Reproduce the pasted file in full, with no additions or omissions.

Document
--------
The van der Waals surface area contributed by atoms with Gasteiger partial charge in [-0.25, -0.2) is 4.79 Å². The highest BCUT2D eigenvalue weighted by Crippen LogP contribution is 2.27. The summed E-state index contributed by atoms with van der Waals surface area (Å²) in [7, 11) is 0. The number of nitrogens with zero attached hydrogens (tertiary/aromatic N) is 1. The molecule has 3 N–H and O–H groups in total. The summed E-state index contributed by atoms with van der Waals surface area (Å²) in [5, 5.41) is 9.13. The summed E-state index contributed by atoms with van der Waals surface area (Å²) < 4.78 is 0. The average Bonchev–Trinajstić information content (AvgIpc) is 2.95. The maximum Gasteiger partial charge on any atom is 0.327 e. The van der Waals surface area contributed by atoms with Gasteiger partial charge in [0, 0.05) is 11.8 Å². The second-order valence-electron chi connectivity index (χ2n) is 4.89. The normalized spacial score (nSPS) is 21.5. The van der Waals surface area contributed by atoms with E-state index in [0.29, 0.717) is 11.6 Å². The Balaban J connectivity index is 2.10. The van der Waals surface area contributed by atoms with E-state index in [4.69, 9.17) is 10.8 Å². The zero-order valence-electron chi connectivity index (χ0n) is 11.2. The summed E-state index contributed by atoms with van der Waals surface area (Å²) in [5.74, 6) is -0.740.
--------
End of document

The van der Waals surface area contributed by atoms with Gasteiger partial charge in [-0.25, -0.2) is 4.79 Å². The highest BCUT2D eigenvalue weighted by Crippen LogP contribution is 2.27. The summed E-state index contributed by atoms with van der Waals surface area (Å²) in [7, 11) is 0. The number of nitrogens with zero attached hydrogens (tertiary/aromatic N) is 1. The molecule has 3 N–H and O–H groups in total. The summed E-state index contributed by atoms with van der Waals surface area (Å²) in [5, 5.41) is 9.13. The summed E-state index contributed by atoms with van der Waals surface area (Å²) < 4.78 is 0. The average Bonchev–Trinajstić information content (AvgIpc) is 2.95. The maximum Gasteiger partial charge on any atom is 0.327 e. The van der Waals surface area contributed by atoms with Gasteiger partial charge in [0, 0.05) is 11.8 Å². The second-order valence-electron chi connectivity index (χ2n) is 4.89. The normalized spacial score (nSPS) is 21.5. The van der Waals surface area contributed by atoms with E-state index in [0.29, 0.717) is 11.6 Å². The Balaban J connectivity index is 2.10. The van der Waals surface area contributed by atoms with E-state index in [4.69, 9.17) is 10.8 Å². The zero-order valence-electron chi connectivity index (χ0n) is 11.2. The summed E-state index contributed by atoms with van der Waals surface area (Å²) in [5.74, 6) is -0.740.